CINCINNATI – A City of Cincinnati employee alleges racial and gender discrimination in a federal lawsuit filed in February.
Timothy Kellard identifies himself as a white male in his complaint against the city. He has worked for the city’s Department of Public Services since 1992 and has been promoted several times, most recently to service area coordinator.
Kellard claims he was discriminated against after a 2014 independent “climate assessment” report which found “an unwillingness or incapacity to directly address the issues of race, classification, gender, educational status, favoritism and bias with regards to managing and developing a culturally diverse workforce” in the DPS.
The report was commissioned in response to a growing number of complaints from DPS employees who “expressed concern about...the lack of African-American women in management” and other issues, according to the complaint.
“The findings show that the issues of lack of communication, ineffective leadership and exclusiveness have existed within Public Services, with periodic efforts to resolve the issues, for decades,” the report states.
The report preceded the departure of the DPS’ then-director and other managers.
When a position for a public services operations supervisor opened up in 2014, Kellard was among the 53 who applied. His complaint claims he was discriminated against because of his race and gender when city officials “changed the written class specifications for the...position to accommodate the individual they desired to promote.”
The wording for some of the job’s requirements changed from needing three years of management experience to needing three years of experience “investigating employee issues and concerns,” according to the complaint.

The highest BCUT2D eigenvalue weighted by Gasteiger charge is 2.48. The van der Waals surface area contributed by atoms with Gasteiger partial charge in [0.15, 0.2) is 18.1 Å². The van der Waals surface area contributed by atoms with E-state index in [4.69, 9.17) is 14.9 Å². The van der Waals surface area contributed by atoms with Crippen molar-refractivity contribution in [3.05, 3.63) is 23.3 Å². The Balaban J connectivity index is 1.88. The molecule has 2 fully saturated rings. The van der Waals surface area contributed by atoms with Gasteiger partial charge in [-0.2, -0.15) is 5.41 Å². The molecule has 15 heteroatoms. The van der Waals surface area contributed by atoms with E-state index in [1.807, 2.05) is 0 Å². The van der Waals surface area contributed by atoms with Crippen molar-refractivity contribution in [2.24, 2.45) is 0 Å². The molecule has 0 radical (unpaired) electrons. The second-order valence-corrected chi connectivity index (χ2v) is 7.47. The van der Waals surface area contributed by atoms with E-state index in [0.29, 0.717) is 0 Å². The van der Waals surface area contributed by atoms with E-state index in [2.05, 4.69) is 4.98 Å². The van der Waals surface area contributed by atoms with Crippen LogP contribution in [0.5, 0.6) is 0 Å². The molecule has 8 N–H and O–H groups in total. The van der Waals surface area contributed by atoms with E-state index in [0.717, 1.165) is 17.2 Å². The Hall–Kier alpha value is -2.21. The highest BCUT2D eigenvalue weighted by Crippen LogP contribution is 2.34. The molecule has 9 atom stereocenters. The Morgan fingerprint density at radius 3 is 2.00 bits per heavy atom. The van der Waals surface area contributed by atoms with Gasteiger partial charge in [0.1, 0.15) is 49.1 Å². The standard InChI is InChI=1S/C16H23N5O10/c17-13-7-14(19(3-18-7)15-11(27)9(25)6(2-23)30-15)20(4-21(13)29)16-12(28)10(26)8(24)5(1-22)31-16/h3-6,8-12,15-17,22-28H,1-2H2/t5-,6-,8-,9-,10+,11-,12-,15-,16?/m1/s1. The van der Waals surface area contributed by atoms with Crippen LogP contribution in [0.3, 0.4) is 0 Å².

Kellard was not selected and officials promoted “an objectively unqualified African-American female for whom the promotion represented an increase of several steps on the promotional ladder,” he said in his complaint.
A June 2015 memo from City Manager Harry Black to the mayor and council members notes that the DPS started a program to increase diversity in management as one of several initiatives to fix the problems identified in the climate assessment. Out of nine staff members promoted in DPS in the year leading to the city manager’s memo, 66 percent were black and 66 percent were female.
Across city departments in 2015, white men accounted for 47 percent of promoted employees, according to an equal employment opportunity report released earlier this year.
Kellard claimed the city violated Cincinnati Civil Service Commission rules, as well as state and federal laws by promoting the black woman instead of him.
In a response filed this month, city attorneys denied most of Kellard’s claims and called for his complaint to be dismissed.
Attorneys for Kellard and the city weren't immediately available to comment.
The city was “motivated by legitimate nondiscriminatory reasons” and “exercised reasonable care to prevent and correct any harassing, discriminatory or retaliatory behavior,” city attorneys wrote in response to the complaint.
Kellard “failed to exhaust his administrative remedies” and “unreasonably failed to take advantage of any preventative or corrective behavior or avoid harm otherwise,” the city’s reply states.
DPS employees filed nine equal employment opportunity complaints with the city during 2015; black women filed seven and black men filed two. DPS employees also made four external complaints during 2015; black men filed two and white men, including Kellard, filed two.
The lawsuit apparently hasn’t dissuaded city leaders from continuing efforts to increase diversity in management. According to the equal employment opportunity report, city human resources officials will recommend a revision to ordinances to seek more initiatives for women in leadership and work to reduce the number of EEO complaints through education and focused approach on violations.